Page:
BackYard Chickens › BYC Forum › Raising BackYard Chickens › Chicken Behaviors and Egglaying › Broody question, sort of...
New Posts  All Forums:Forum Nav:

Broody question, sort of...

post #1 of 7
Thread Starter 
So I went out to the coop today for a final egg check and found this... now she didn't stay on the nest so I know she isn't broody (yet) but that worries me becuase I don't have a rooster, limited space and am already raising chicks...

We removed the golf balls, to lessen the idea of sitting. And took most of the feathers out to try to confirm which girl it was. I was at least 90% sure who without even checking the feathers as she was the last to lay. So other then keeping an eye on her (and all the girls for that matter) and like I said I removed the golf balls and I collect eggs 2 or more times a day. I only have 6 hens and 2 of them lay in separate boxes from the other 4 (those 4 aLL lsy in this box). Is there anything else I can try to do to help keep any of them from going broody?
Edited by sawilliams - 3/6/16 at 8:46pm
post #2 of 7

Lol That's hilarious! :weee

 

Now, I by no means have the experience to the correct answer, but here are some search terms you could try while waiting for someone else to post.

 

How to unbrood chickens

How to make chickens go broody > Then reverse that info?

How to keep chickens from sitting on eggs

How to keep chickens from putting fake eggs in nest

How to undo chickens going broody

Why does my chicken like golf balls?

I love my chickens, but my chickens love my golf balls!

 

In my mind, Letting the chickens do there own thing and watching how it turns out in the end is the answer to your question. Just gotta be patient for it. Sounds like something that will work itself out

 

Hope you find your answer!


Edited by Jake777 - 3/6/16 at 9:06pm
post #3 of 7


You can break broodiness - just type "broody buster" in the search box for full details, but what it basically entails is putting the broody hen in a small structure with a ventilated base and suspending it off the ground (can be on some bricks, for example) with food and water for a few days.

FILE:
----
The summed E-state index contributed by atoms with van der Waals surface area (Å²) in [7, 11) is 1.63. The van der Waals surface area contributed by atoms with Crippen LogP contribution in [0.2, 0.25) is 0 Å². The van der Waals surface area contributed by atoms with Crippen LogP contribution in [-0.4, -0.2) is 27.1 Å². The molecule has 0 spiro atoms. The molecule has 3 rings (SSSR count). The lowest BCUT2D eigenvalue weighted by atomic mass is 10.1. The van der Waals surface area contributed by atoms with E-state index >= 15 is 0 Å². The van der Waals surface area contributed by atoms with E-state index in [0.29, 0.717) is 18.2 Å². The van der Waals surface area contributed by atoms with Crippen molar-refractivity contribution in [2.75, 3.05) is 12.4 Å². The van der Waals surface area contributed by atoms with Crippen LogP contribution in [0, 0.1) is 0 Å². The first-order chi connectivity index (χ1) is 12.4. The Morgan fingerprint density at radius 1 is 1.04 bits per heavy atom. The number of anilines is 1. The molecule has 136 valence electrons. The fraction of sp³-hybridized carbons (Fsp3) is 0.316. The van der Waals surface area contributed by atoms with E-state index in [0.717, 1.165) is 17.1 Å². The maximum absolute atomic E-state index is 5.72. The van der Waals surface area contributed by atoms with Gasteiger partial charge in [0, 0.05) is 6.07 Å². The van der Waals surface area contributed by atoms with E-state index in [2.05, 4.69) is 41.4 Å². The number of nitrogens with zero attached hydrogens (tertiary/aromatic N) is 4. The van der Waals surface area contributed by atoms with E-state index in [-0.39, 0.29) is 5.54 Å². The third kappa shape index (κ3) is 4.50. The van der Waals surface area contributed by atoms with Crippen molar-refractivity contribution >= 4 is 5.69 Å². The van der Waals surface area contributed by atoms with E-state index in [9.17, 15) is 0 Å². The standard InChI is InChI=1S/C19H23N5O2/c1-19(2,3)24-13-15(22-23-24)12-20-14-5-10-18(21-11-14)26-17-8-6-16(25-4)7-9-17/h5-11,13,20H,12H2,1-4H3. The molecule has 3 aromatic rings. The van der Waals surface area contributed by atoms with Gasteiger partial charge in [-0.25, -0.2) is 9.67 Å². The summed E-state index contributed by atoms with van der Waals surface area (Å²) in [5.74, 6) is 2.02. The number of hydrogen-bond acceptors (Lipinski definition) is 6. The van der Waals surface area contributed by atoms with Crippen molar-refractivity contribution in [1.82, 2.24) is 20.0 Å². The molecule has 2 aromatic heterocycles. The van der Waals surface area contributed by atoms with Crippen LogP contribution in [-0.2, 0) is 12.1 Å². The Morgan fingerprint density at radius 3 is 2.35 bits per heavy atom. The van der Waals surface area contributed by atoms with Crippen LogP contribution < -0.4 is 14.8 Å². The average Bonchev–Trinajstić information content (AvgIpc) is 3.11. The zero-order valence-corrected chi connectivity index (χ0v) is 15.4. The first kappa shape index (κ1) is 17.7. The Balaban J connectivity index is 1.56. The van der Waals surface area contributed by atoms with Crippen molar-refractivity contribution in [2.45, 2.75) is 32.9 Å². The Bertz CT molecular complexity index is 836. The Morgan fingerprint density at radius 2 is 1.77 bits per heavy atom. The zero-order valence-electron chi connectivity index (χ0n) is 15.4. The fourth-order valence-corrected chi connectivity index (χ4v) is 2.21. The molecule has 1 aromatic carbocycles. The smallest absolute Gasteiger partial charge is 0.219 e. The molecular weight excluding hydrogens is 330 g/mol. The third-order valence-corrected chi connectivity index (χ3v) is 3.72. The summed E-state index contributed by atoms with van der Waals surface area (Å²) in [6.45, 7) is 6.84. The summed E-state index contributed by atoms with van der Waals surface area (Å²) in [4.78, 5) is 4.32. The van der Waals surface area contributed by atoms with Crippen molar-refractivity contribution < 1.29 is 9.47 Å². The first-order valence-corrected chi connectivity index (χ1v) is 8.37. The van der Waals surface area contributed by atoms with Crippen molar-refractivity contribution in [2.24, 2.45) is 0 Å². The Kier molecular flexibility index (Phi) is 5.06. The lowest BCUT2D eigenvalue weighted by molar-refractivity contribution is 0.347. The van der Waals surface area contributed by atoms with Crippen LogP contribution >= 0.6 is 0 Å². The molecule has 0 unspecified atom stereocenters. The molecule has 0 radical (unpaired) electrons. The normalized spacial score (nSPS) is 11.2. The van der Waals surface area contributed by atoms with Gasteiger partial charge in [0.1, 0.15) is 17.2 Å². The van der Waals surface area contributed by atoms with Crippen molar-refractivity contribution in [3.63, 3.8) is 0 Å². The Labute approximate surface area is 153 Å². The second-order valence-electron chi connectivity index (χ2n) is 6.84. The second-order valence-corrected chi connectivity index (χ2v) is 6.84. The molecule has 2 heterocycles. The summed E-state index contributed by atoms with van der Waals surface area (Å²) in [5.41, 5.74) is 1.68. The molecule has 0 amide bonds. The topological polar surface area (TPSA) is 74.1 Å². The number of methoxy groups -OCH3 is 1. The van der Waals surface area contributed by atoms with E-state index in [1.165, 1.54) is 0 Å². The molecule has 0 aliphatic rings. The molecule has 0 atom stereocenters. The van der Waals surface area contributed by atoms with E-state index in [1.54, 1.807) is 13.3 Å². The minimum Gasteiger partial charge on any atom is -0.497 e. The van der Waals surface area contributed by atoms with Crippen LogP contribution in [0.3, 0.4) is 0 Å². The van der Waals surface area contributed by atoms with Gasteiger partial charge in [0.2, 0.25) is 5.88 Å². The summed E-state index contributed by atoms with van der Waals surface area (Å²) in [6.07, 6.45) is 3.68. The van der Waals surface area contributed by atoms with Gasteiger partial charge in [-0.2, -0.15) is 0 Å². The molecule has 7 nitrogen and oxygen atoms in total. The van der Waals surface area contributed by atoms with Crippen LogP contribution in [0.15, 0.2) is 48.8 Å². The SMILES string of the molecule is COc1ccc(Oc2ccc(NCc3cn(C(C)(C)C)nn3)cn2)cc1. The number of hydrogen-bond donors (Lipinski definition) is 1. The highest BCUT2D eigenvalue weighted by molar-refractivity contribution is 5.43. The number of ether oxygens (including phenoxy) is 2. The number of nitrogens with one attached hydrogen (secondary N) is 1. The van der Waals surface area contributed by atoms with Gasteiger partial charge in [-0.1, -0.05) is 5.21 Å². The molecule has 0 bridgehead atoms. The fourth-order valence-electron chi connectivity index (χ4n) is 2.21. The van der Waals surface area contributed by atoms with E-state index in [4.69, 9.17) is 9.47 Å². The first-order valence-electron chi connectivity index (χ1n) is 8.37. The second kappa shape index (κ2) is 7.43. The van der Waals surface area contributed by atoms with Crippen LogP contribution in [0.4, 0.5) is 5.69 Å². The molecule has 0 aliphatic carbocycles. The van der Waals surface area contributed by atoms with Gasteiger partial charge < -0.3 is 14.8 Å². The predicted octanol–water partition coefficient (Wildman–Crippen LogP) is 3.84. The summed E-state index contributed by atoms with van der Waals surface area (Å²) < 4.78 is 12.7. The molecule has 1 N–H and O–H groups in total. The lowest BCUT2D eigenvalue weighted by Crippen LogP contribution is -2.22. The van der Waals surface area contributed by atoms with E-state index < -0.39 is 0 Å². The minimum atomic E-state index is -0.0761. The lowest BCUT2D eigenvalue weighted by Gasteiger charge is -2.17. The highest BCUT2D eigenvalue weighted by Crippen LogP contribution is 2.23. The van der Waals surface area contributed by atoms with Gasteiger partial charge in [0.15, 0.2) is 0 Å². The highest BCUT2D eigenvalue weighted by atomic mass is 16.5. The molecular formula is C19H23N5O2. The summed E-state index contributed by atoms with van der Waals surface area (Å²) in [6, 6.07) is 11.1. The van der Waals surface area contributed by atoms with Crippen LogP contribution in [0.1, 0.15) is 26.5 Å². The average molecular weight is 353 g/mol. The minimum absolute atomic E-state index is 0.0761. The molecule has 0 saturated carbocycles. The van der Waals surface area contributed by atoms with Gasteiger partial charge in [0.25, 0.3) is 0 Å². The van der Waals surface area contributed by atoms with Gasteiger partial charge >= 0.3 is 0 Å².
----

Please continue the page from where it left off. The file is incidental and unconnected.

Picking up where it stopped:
All the best

CT

Nairobi, Kenya
Reply
Nairobi, Kenya
Reply
post #4 of 7
Thread Starter 
I'm no so much looking to break a broody hen. As much as to do as much as possible to prevent her from going broody. At least today after this adventure she did get off the nest and is up on the roosting bar for the night. But if she is already trying to line the nest with feathers I don't want anything to encourage her to do so. The golf balls were there to encourage the girls to use the boxes 5 of my 6 where pullets just coming into laying. Infact the one that did the feather work has only been laying 1 month. I just have no use for a broody and would rather prevent it then have to break it if possible.
post #5 of 7


Its not possible to prevent broodiness - its hormonal

Nairobi, Kenya
Reply
Nairobi, Kenya
Reply
post #6 of 7

You can't really stop it from happening, but you can break them once they go broody.

Removing the golf balls will not stop them from going broody, so you can leave them in the nests.

 

 

 My experience went like this: After her setting for 3 days and nights in the nest, I put her in a wire dog crate with smaller wire on the bottom but no bedding, set up on a couple of 4x4's right in the coop and I would feed her some crumble a couple times a day. 

 

I let her out a couple times a day and she would go out into the run, drop a huge turd, race around running, take a vigorous dust bath then head back to the nest... at which point I put her back in the crate. Each time her outings would lengthen a bit, eating, drinking and scratching more and on the 3rd afternoon she stayed out of the nest and went to roost that evening...event over, back to normal tho she didn't lay for another week or two.

Water nipple bottle added after pic was taken.

Great article on VENTILATION, one of THE MOST IMPORTANT aspects of coop design.

Fantastic treatise to help decide how much SPACE your chickens need.

 

Chicken math is not just 'addition'...but also should include Division, Multiplication and especially Subtraction!!!

 

Quoting centrarchid:

"Make every effort to understand your chicken's biology and the environment that supports it."

Reply

Great article on VENTILATION, one of THE MOST IMPORTANT aspects of coop design.

Fantastic treatise to help decide how much SPACE your chickens need.

 

Chicken math is not just 'addition'...but also should include Division, Multiplication and especially Subtraction!!!

 

Quoting centrarchid:

"Make every effort to understand your chicken's biology and the environment that supports it."

Reply
post #7 of 7
Thread Starter 
Good to know. I'm hoping since she isn't truly broody yet she won't become broody. I would like to do hatchling with a broody later on but not right now. I'm hoping that by removing the golf balls and trying to remove eggs more quickly it will discourage her. Epithet way at least for now I'll just keep an eye on them all and remove any as needed. Thanks for the help
New Posts  All Forums:Forum Nav:
  Return Home
  Back to Forum: Chicken Behaviors and Egglaying
BackYard Chickens › BYC Forum › Raising BackYard Chickens › Chicken Behaviors and Egglaying › Broody question, sort of...